From vSphere U1, VMware now support booting from a Paravirtualized SCSI adapter, why would you want to do this ? Well why not, check out the VMware Performance Blog where VMware have tested this adapter and shared their results.
VMware were able to achieve 350,000 I/O operations per second on a single vSphere host (ESX 4.0) and 3 virtual machines. From their findings the VMware Paravirtual SCSI (PVSCSI) adapter was able to achieve 12% more throughput with 18% less CPU cost compared to the LSI virtual adapter… Now you see why we should use it !
So in trying to test this the first thing I did was move one of my current virtual machines onto the adapter by clicking “edit settings” go to “SCSI controller 0” and click the change type button, from there you can select “VMware Paravirtual”.
When booting the VM you may find a slight issue though..
A ‘Blue Screen of Death’ welcomes you!
VMtools was installed and at the latest version (U1) but although the PVSCSI driver is shipped with VMtools it is not actually active until you add a PVSCSI adapter to the VM so to enable the PVSCSI driver for the boot device we need a slight bit of trickery….
1. With the VM powered off edit the settings and add an extra disk, just something small like 10MB, when choosing the ‘Virtual Device Node’ ensure you put it on another controller than any currently present, I chose SCSI 1:0 as I had no disks on the 1: node.
2. Once added you will also see that a new SCSI Controller has been added.
3. Select the SCSI Controller and click the “Change Type” button at the top Right, Select VMware Paravirtual , click OK and click OK again for the controller and disk to be added to the VM.
4. Power On the VM and log into the console, once logged in you will see that the controller and disk drivers are added to the OS.
And if you check in device manager you will see you now have a LSI Adapter and a VMware PVSCSI Adapter.
5. Now the drivers are installed shut down your VM
6. Go back into edit the settings and remove the disk we just added, this will automatically remove our extra controller too, whilst in the VM settings go to the original controller (SCSI Controller 0) and change the type to VMware Paravirtual as we did before.
7. Power back on the Virtual machine and check device manager, you should now only have the controllers we need.
Now you can reap the benefits of the extra speed !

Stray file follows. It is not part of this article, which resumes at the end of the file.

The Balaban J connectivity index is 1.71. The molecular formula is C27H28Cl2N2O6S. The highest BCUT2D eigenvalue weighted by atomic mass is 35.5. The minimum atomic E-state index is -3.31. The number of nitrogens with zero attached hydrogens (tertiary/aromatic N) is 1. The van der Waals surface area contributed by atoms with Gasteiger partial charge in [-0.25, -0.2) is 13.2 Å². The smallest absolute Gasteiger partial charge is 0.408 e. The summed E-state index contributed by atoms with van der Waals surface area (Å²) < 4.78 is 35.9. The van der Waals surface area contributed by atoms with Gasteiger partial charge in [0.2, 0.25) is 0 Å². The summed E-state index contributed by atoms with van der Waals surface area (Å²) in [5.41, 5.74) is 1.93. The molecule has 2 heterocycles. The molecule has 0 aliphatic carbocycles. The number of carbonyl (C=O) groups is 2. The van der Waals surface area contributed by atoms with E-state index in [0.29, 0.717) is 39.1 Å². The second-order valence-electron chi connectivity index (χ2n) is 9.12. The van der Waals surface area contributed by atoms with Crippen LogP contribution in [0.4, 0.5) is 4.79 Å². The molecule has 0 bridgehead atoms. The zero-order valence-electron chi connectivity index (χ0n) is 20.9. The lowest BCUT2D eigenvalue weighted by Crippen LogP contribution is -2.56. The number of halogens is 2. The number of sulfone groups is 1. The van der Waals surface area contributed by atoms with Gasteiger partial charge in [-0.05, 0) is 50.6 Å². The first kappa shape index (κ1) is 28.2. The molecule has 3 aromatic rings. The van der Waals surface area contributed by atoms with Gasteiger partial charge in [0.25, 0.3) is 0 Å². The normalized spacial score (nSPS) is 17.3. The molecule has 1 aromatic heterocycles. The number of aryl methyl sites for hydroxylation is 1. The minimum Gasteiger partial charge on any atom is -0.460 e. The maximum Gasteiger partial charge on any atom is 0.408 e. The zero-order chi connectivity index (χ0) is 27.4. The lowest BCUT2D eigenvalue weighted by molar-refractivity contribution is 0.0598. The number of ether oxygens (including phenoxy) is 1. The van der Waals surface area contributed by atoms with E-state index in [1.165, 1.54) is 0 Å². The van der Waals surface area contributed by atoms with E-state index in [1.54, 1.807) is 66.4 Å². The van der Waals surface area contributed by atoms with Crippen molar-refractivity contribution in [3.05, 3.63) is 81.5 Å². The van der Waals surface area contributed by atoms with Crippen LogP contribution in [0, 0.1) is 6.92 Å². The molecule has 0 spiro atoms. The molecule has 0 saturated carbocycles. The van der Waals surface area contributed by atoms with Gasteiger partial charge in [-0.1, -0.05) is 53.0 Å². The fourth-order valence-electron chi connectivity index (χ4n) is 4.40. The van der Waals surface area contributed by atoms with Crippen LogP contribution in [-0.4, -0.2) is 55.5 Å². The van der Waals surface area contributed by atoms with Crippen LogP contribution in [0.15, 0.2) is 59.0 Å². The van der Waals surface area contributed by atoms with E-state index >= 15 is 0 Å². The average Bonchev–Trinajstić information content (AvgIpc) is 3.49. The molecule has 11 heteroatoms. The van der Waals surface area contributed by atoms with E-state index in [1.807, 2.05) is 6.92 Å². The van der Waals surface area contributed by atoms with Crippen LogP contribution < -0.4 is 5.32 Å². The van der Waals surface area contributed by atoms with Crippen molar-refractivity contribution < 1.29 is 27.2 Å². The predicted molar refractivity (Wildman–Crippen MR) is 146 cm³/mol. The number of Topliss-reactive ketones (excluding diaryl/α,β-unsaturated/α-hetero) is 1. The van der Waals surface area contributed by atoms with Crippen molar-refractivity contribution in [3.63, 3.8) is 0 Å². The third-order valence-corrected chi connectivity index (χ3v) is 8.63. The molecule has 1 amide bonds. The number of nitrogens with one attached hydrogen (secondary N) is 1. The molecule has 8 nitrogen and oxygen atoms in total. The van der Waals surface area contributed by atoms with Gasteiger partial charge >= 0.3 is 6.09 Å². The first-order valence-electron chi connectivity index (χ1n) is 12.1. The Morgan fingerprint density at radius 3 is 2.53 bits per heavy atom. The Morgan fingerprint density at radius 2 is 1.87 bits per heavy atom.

As a note while we are on the subject don’t forget that if you build a VM from fresh using the Paravirtual SCSI Adapter you will need to hit F6 and select the drivers during the OS install.
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I would like to share couple of things I ran into when I tried to convert boot disk to PVSCSI.
Same case has been reported to Vmware support.
The article is here.
Thanks for the comment, that is really interesting, I am deploying soem Citrix boxes at the moment and whilst I havent done a direct side by side comparison it certainly seams faster to use from the user perspective, perhaps I will have to delve deeper.
There has been some follow up performance reports (http://kb.vmware.com/selfservice/microsites/search.do?language=en_US&cmd=displayKC&externalId=1017652) that show that the pvSCSI adapter may not be the best choice for low IO VMs due to IO coalescing. And the thresholds are substantial.
“..The test results show that PVSCSI is better than LSI Logic, except under one condition–the virtual machine is performing less than 2,000 IOPS and issuing greater than 4 outstanding I/Os…”
Perhaps some perspective – you can expect that for every heavy email user, Exchange will typically generate 1/2 IOPS, so you will need 4000 heavy email users loaded up on an Exchange VM to really take advantage of the pvSCSI adapter.
Now those VMs that trickle feed IO, and with the adapter having to wait for IO to coalesce before dropping it on the (virtual) wire, pvSCSI may introduce additional IO latency.
pvSCSI is brilliant however, as with any tool, needs to be employed appropriately…
Average VMs will be fine with the LSI Logic
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Here is another way to do it without dummy disk (driver injection) http://www.hypervisor.fr/?p=1764
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Thanks, thats useful to know.
I just verified with VMware support that pvscsi adapters (as well as vmxnet adapters) are still not compatible with Fault Tolerance. Just a caveat to be aware of.
Has anyone verified that you can still enable FT with a pvscsi adapter?
Its actually an easy script, add a second disk with a paravitualised scsi adapter then turn off the vm, remove the second disk and adapter and power on the vm, job done !
Luc added a script to his sight, but I’m wondering whether it will run in to the same BSOD issue you did (http://lucd.info/?p=1126). Let see if between the two of you, it can get scripted minus said issue. I’d work on it, but who am I kidding, you’d beat me to the punch =)
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Excellent article – worked a treat. Cheers mate.
What windows version did you use? I tried these steps on 2003 R2, but didn’t have much success.